Martes, 14 Noviembre 2017 08:53

UCO coordinates a new report on the Roman roots of European civilisation

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A study published in the journal Andalucía en la Historia hails the Roman Empire as history’s first globalised society

What aspects of Roman civilisation still survive today? We might equally ask ‘What aspects no longer survive?, according to the findings of research by Enrique Melchor Gil, Professor of Ancient History at the University of Córdoba, focusing on Rome’s legacy to present-day civilisation.  


The research results, published recently in the journal Andalucía en la Historia, show that current town planning systems, municipal life, law, art and literature are all derived from, or based on, Roman models. According to Prof. Melchor Gil, “Surviving features of Roman society are to be found equally in Andalusia, Europe and the United States”;  examples include the layout of today’s cities, which follows Roman patterns, and the way we pay tribute to great men. The Roman Empire also established Europe’s first monetary union, as a means of “pursuing one of the goals of the current European Union, the creation of a single economic space”. 

Ejemplares de monedas usadas en el Imperio Romano

As the ancient history expert remarks: “When we talk about democracy, we seem to assume that it started with the French Revolution; we forget that democracy was born in Ancient Greece, and that the system of electing officers by public vote was subsequently implemented in Rome and in hundreds of cities throughout the Roman Empire”. Standard Roman practices – the annual election of magistrates responsible for running each municipal community, the drafting of rules and regulations for the administration of everyday affairs, and of constitutions for the governance of every city and nation – have come down to us intact, together with legal  documents regulating the proper functioning of public institutions. Elements of Roman law – one of Rome’s major legacies – are still to be found in the modern law of many European countries. Private law, in particular, is strongly influenced by the Roman system; this is apparent in the format of wills, deeds of tutelage, easements and rights of way, sales and purchases.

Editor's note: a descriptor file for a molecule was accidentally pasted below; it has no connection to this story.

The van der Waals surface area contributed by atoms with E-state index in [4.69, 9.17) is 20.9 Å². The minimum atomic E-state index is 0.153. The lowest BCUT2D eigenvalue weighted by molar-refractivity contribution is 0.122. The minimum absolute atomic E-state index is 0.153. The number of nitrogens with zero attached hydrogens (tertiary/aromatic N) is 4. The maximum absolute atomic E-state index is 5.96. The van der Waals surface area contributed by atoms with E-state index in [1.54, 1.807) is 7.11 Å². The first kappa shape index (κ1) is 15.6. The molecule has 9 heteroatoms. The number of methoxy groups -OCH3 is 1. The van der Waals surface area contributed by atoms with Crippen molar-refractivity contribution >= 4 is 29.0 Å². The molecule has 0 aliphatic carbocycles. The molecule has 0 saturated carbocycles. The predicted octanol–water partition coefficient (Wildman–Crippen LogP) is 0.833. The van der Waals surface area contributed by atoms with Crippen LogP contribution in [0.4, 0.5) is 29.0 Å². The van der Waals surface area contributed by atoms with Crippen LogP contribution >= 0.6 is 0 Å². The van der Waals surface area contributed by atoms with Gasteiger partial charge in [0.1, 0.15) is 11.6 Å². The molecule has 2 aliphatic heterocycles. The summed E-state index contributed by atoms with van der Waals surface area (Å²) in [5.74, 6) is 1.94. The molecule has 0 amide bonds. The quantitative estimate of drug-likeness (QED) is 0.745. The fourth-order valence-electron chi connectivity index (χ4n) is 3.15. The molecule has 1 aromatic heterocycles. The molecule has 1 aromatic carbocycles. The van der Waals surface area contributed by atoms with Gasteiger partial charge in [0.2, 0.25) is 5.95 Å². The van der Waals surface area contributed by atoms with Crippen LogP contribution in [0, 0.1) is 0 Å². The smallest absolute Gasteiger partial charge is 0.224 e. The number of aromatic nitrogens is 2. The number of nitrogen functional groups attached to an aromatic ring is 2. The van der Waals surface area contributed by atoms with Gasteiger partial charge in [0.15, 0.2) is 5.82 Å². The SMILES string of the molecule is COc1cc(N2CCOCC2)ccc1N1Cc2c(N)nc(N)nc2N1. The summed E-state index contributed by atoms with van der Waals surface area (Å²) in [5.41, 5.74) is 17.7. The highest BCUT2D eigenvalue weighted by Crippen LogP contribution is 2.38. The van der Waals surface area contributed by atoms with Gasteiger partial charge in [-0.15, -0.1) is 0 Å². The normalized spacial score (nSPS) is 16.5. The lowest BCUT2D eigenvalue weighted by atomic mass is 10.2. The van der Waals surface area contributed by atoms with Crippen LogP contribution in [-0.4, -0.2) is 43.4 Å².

Bearing all this in mind, the study argues that history’s first globalised society “is not today’s society but rather the Roman Empire, despite all the constraints operating in those days, and in particular the absence of media for the dissemination of culture, science and ideas, and of the efficient communications systems we enjoy nowadays”. According to Prof. Melchor Gil’s analysis, although today’s globalised world is a Roman legacy, it cannot boast the same degree of unity as its predecessor, which has “never been achieved since”. Modern civilisation has evolved over the centuries, but at the same time “it has become compartmentalised through the emergence of nationalisms and of local movements seeking to safeguard the privileges of a minority”. It was these minor local movements which “eventually broke up the Roman Empire”.

The study notes that while “the Roman Empire was not an ideal society, it was certainly better than present-day society – a fact highlighted by its persistence over time”. The key to Rome’s success lay, according to Melchor Gil’s study, in its insistence on incorporating the peoples it conquered, making them part of a single Empire and thus defusing any desire on their part to topple the Empire. Rome succeeded in developing economic, political, social and cultural structures that were common to the Empire as a whole, in which all the Empire’s inhabitants were encouraged to participate, whilst at the same time respecting the distinctive features (e.g. languages and religions) of the peoples it conquered. The study published in Andalucía en la Historia concludes that this organisational model “should be central to any political project seeking to shape the construction both of Europe and of Spain”.   


The study is part of broader research by the ORDO (Western Roman Oligarchies) group, to which Professor Melchor Gil belongs, focusing on the Hispanic elites involved in the governance and administration of the Empire.  


Melchor Gil, E.; La huella de Roma en la Andalucía y Europa Actuales. El legado de un imperio. ANDALUCÍA EN LA HISTORIA, número 58. Octubre 2017




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